Wednesday, 15 September 2010, 13.45-14.30 h
Walking in your sleep and fighting in your dreams: The world of NREM and REM parasomnias
Jacques Montplaisir (Montreal, CA)
Jacques Montplaisir completed his medical training at the Université de Montréal where he also obtained his PhD in Neuroscience. He then underwent a three-year postdoctoral training at the California Institute of Technology and at the Stanford University in California. Upon his return to Montreal, he completed a clinical training in Psychiatry at McGill University and was appointed professor in Psychiatry and Neuroscience at the Université de Montréal and Director of the Sleep Disorders Center at the Sacré-Coeur Hospital of Montreal. This Center, now counts eleven full-time researchers and more than 25 research trainees. He published 4 books, 59 book chapters, 293 articles and 476 abstracts in peer-reviewed journals and has given more than 100 invited lectures in 20 different countries since 1995.
During his education and his career as a researcher, he received numerous awards. To name a few, he received in June 2005 the Distinguished Scientist Award from the Sleep Research Society (USA). In 2007, he was the first recipient of the Career Award of the Canadian Sleep Society. The same year he received, from the Québec Government, the Wilder Penfield Award for his exceptional contribution to medical sciences.
In 2006, he served as President of the 8e World Congress of Sleep Apnea held in Montreal, Since 2001, Jacques Montplaisir is chairman of the Canada Research Chair in Sleep medicine and is now dirctor of the Center for Advanced Research in Sleep Medicine, which is affiliated with the Université de Montréal.
Thursday, 16 September 2010, 14.45-15.30 h
Should we be treating asymptomatic obstructive sleep apnoea and, if so, how?
John Stradling (Oxford, UK)
Dr Stradling is a Professor of respiratory medicine at Oxford University. He is currently director of the respiratory sleep service. His MD (1981) was on the sleep related breathing problems of chronic obstructive lung disease. After a period of research with Eliot Phillipson in Toronto in 84/85 he returned to Oxford as a Wellcome Senior Research Fellow for 7 years. He became an NHS consultant in 1985 and was awarded a personal chair in 1999. His main research is in the area of sleep related disorders of breathing, in particular epidemiology, cardiovascular consequences, simplified methods of diagnosis, and randomised controlled trials of therapy. This has published over 150 original publications in peer reviewed journals.
Prof Stradling's clinical work is as a general chest physician with a special interest in sleep and breathing disorders, as well as respiratory failure and long term domiciliary ventilation.
Friday, 17 September 2010, 14.45-15.30 h
Circadian regulation of the human sleep-wake cycle
Derk-Jan Dijk (Guildford, UK)
Derk-Jan Dijk, PhD, is Professor of Sleep and Physiology and Director of the Surrey Sleep Research Centre at the University of Surrey, UK.
Dr. Dijk studied Biology and obtained his doctorate in Medical Sciences from the University of Groningen. He conducted post-doctoral research and was a Senior Research Associate in the Institute of Pharmacology at the University of Zürich and an Assistant Professor of Medicine (Neuroscience) at Harvard Medical School.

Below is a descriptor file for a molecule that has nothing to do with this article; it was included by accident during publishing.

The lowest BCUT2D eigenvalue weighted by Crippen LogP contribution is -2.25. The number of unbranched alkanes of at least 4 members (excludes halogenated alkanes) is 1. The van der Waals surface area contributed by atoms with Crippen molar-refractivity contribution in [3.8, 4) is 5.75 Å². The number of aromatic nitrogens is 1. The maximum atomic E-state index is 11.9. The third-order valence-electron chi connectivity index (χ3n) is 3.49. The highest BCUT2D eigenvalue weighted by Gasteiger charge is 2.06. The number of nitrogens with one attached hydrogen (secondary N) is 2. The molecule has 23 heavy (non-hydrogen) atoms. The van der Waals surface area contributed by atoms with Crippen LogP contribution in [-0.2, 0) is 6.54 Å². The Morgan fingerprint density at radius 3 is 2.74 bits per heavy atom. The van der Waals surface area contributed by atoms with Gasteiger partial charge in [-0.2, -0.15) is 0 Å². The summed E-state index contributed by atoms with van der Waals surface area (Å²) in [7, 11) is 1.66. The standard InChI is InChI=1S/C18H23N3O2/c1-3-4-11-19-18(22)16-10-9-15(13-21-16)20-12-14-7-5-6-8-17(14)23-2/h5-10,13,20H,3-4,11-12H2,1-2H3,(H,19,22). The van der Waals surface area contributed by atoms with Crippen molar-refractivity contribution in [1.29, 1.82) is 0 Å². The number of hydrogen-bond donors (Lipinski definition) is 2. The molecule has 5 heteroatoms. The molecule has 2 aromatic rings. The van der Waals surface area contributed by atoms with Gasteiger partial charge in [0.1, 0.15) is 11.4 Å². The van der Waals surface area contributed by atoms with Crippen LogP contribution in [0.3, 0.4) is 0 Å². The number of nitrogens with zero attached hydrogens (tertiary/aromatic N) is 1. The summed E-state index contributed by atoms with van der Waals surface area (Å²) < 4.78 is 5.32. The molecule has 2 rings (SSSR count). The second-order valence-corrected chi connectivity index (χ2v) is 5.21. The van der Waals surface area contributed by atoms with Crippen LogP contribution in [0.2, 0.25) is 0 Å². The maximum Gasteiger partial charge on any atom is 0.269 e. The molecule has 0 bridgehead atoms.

His research focuses on sleep and circadian rhythms in humans. He studies the interaction of sleep homeostasis and circadian rhythmicity in the regulation of waking performance, age-related changes in sleep, as well as the effects of hypnotics, light and ‘clock’ genes on sleep-wake regulation.
Dr. Dijk is a member of the European Sleep Research Society, the Sleep Research Society, and the Society for Research on Biological Rhythms.
He was Chair of the Scientific Committee of the ESRS, a member of the Scientific Committee of the World Federation of Sleep Research, and Head of the Circadian Rhythm Section of the Sleep Research Society. He was a Deputy Editor of SLEEP and is currently Editor of the Journal of Sleep Research.
Dr Dijk has published more than 100 original reports.
Saturday, 18 September 2010, 14.30-15.15 h
My life in animal sleep research
Irene Tobler (Zurich, CH)
Irene Tobler has a PhD in Biology and is professor at the Institute of Pharmacology at the University of Zurich in Switzerland. She has dedicated her research to investigate sleep in animals. Together with her team she observed and recorded over 20 species, ranging from the typical laboratory animals, such as the rat, hamster and numerous mouse strains, to elephants, giraffes and monkeys, as well as invertebrates including cockroaches, scorpions and the nematode Cenorhabditis elegans. The aim was to delineate the evolution of sleep and sleep regulation. The ultimate goal was gaining insight into the functions of sleep. Especially the use of rest homeostasis in order to apply tenets of the two-process model of sleep regulation to species other than humans and rodents, laid the groundwork for genetic studies using fish, Drosophila and Cenorhabditis as model species. She has published over 140 papers in peer-reviewed journals. Dr. Tobler was first treasurer and later president of the European Sleep Research society (ESRS), where her major efforts were to provide education in sleep to young scientists and to foster the integration of National European Sleep Societies within the ESRS. In 2008 Dr. Tobler received the 7th Pisa Sleep Award in Italy for her achievements.